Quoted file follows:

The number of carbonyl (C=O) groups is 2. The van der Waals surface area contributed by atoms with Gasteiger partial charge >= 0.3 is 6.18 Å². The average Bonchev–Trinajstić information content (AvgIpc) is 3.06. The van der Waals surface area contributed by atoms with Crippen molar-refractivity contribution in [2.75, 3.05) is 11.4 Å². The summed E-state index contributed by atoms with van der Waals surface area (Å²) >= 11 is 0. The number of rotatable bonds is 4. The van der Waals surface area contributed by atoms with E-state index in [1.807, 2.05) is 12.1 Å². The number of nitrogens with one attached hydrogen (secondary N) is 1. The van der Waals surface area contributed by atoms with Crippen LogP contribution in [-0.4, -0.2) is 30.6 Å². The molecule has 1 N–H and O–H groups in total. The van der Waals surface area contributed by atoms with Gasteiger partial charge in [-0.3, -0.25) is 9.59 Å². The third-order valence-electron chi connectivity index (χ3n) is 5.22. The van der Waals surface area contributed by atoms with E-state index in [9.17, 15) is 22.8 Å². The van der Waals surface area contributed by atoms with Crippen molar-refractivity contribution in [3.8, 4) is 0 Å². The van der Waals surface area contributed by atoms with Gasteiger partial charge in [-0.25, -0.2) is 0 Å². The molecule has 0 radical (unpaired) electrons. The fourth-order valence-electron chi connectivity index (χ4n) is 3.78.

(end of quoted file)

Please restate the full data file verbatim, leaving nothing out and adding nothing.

The number of carbonyl (C=O) groups is 2. The van der Waals surface area contributed by atoms with Gasteiger partial charge >= 0.3 is 6.18 Å². The average Bonchev–Trinajstić information content (AvgIpc) is 3.06. The van der Waals surface area contributed by atoms with Crippen molar-refractivity contribution in [2.75, 3.05) is 11.4 Å². The summed E-state index contributed by atoms with van der Waals surface area (Å²) >= 11 is 0. The number of rotatable bonds is 4. The van der Waals surface area contributed by atoms with E-state index in [1.807, 2.05) is 12.1 Å². The number of nitrogens with one attached hydrogen (secondary N) is 1. The van der Waals surface area contributed by atoms with Crippen LogP contribution in [-0.4, -0.2) is 30.6 Å². The molecule has 1 N–H and O–H groups in total. The van der Waals surface area contributed by atoms with Gasteiger partial charge in [-0.3, -0.25) is 9.59 Å². The third-order valence-electron chi connectivity index (χ3n) is 5.22. The van der Waals surface area contributed by atoms with E-state index in [9.17, 15) is 22.8 Å². The van der Waals surface area contributed by atoms with Crippen molar-refractivity contribution in [3.8, 4) is 0 Å². The van der Waals surface area contributed by atoms with Gasteiger partial charge in [-0.25, -0.2) is 0 Å². The molecule has 0 radical (unpaired) electrons. The fourth-order valence-electron chi connectivity index (χ4n) is 3.78.